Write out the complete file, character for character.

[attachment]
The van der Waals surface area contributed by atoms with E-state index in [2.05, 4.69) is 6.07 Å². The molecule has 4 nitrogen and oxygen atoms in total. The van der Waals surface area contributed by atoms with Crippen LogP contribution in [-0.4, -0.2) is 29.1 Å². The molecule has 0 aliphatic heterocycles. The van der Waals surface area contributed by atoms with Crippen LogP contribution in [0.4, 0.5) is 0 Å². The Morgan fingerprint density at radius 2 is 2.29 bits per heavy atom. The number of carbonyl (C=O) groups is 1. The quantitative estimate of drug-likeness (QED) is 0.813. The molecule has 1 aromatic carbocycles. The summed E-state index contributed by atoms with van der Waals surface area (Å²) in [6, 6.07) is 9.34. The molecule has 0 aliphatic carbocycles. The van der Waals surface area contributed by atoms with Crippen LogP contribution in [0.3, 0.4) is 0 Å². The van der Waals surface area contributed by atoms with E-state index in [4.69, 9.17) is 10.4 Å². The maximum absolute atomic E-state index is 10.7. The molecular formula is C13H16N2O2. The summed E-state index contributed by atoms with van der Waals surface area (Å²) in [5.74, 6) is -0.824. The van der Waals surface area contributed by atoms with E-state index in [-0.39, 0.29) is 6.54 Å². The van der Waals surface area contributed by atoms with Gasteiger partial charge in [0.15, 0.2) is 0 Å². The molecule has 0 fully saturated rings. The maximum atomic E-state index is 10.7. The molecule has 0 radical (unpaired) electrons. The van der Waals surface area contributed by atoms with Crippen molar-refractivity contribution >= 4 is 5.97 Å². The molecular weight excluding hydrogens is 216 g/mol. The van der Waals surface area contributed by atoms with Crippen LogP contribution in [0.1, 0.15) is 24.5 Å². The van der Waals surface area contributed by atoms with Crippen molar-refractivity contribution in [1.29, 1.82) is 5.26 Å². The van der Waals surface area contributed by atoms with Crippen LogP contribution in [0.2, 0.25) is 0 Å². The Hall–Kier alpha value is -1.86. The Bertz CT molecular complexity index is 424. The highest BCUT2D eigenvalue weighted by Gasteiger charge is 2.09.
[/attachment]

The van der Waals surface area contributed by atoms with E-state index in [2.05, 4.69) is 6.07 Å². The molecule has 4 nitrogen and oxygen atoms in total. The van der Waals surface area contributed by atoms with Crippen LogP contribution in [-0.4, -0.2) is 29.1 Å². The molecule has 0 aliphatic heterocycles. The van der Waals surface area contributed by atoms with Crippen LogP contribution in [0.4, 0.5) is 0 Å². The Morgan fingerprint density at radius 2 is 2.29 bits per heavy atom. The number of carbonyl (C=O) groups is 1. The quantitative estimate of drug-likeness (QED) is 0.813. The molecule has 1 aromatic carbocycles. The summed E-state index contributed by atoms with van der Waals surface area (Å²) in [6, 6.07) is 9.34. The molecule has 0 aliphatic carbocycles. The van der Waals surface area contributed by atoms with Crippen LogP contribution in [0.3, 0.4) is 0 Å². The van der Waals surface area contributed by atoms with E-state index in [4.69, 9.17) is 10.4 Å². The maximum absolute atomic E-state index is 10.7. The molecular formula is C13H16N2O2. The summed E-state index contributed by atoms with van der Waals surface area (Å²) in [5.74, 6) is -0.824. The van der Waals surface area contributed by atoms with E-state index in [-0.39, 0.29) is 6.54 Å². The van der Waals surface area contributed by atoms with Gasteiger partial charge in [0.15, 0.2) is 0 Å². The molecule has 0 fully saturated rings. The maximum atomic E-state index is 10.7. The molecule has 0 radical (unpaired) electrons. The van der Waals surface area contributed by atoms with Crippen molar-refractivity contribution >= 4 is 5.97 Å². The molecular weight excluding hydrogens is 216 g/mol. The van der Waals surface area contributed by atoms with Crippen LogP contribution in [0.1, 0.15) is 24.5 Å². The van der Waals surface area contributed by atoms with Crippen molar-refractivity contribution in [1.29, 1.82) is 5.26 Å². The van der Waals surface area contributed by atoms with Crippen LogP contribution in [0.2, 0.25) is 0 Å². The Hall–Kier alpha value is -1.86. The Bertz CT molecular complexity index is 424. The highest BCUT2D eigenvalue weighted by Gasteiger charge is 2.09.